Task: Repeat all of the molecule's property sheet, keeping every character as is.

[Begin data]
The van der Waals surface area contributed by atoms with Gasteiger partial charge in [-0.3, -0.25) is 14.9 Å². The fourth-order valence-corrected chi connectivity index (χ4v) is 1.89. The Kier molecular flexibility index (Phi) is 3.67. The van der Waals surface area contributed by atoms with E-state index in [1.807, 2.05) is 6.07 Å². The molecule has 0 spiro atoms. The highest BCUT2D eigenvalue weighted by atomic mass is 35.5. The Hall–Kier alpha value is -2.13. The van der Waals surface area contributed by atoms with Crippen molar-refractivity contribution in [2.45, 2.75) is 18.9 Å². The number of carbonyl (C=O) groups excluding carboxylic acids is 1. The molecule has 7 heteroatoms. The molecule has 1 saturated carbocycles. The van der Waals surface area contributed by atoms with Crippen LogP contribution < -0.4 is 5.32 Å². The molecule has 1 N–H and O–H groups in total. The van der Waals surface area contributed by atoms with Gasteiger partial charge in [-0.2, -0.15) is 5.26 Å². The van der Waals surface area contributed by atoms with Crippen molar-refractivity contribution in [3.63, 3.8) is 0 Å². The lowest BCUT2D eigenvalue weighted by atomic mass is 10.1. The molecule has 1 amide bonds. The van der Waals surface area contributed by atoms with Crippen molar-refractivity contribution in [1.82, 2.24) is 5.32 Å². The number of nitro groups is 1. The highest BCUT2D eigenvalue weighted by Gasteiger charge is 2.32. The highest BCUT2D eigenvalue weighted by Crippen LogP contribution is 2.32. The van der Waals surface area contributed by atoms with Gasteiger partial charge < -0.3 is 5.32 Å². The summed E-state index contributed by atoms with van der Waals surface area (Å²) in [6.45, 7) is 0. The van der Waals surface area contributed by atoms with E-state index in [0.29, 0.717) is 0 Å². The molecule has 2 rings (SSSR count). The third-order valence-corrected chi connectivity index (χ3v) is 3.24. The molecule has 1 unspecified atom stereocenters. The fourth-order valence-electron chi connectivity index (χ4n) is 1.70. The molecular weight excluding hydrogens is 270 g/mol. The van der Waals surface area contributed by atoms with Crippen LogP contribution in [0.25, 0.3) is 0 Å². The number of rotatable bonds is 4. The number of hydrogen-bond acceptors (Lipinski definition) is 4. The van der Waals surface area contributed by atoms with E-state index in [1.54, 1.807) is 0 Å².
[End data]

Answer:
The van der Waals surface area contributed by atoms with Gasteiger partial charge in [-0.3, -0.25) is 14.9 Å². The fourth-order valence-corrected chi connectivity index (χ4v) is 1.89. The Kier molecular flexibility index (Phi) is 3.67. The van der Waals surface area contributed by atoms with E-state index in [1.807, 2.05) is 6.07 Å². The molecule has 0 spiro atoms. The highest BCUT2D eigenvalue weighted by atomic mass is 35.5. The Hall–Kier alpha value is -2.13. The van der Waals surface area contributed by atoms with Crippen molar-refractivity contribution in [2.45, 2.75) is 18.9 Å². The number of carbonyl (C=O) groups excluding carboxylic acids is 1. The molecule has 7 heteroatoms. The molecule has 1 saturated carbocycles. The van der Waals surface area contributed by atoms with Crippen LogP contribution < -0.4 is 5.32 Å². The molecule has 1 N–H and O–H groups in total. The van der Waals surface area contributed by atoms with Gasteiger partial charge in [-0.2, -0.15) is 5.26 Å². The van der Waals surface area contributed by atoms with Crippen molar-refractivity contribution in [3.63, 3.8) is 0 Å². The lowest BCUT2D eigenvalue weighted by atomic mass is 10.1. The molecule has 1 amide bonds. The van der Waals surface area contributed by atoms with Crippen molar-refractivity contribution in [1.82, 2.24) is 5.32 Å². The number of nitro groups is 1. The highest BCUT2D eigenvalue weighted by Gasteiger charge is 2.32. The highest BCUT2D eigenvalue weighted by Crippen LogP contribution is 2.32. The van der Waals surface area contributed by atoms with Gasteiger partial charge < -0.3 is 5.32 Å². The summed E-state index contributed by atoms with van der Waals surface area (Å²) in [6.45, 7) is 0. The van der Waals surface area contributed by atoms with E-state index in [0.29, 0.717) is 0 Å². The molecule has 2 rings (SSSR count). The third-order valence-corrected chi connectivity index (χ3v) is 3.24. The molecule has 1 unspecified atom stereocenters. The fourth-order valence-electron chi connectivity index (χ4n) is 1.70. The molecular weight excluding hydrogens is 270 g/mol. The van der Waals surface area contributed by atoms with Crippen LogP contribution in [0.25, 0.3) is 0 Å². The number of rotatable bonds is 4. The number of hydrogen-bond acceptors (Lipinski definition) is 4. The van der Waals surface area contributed by atoms with E-state index in [1.54, 1.807) is 0 Å².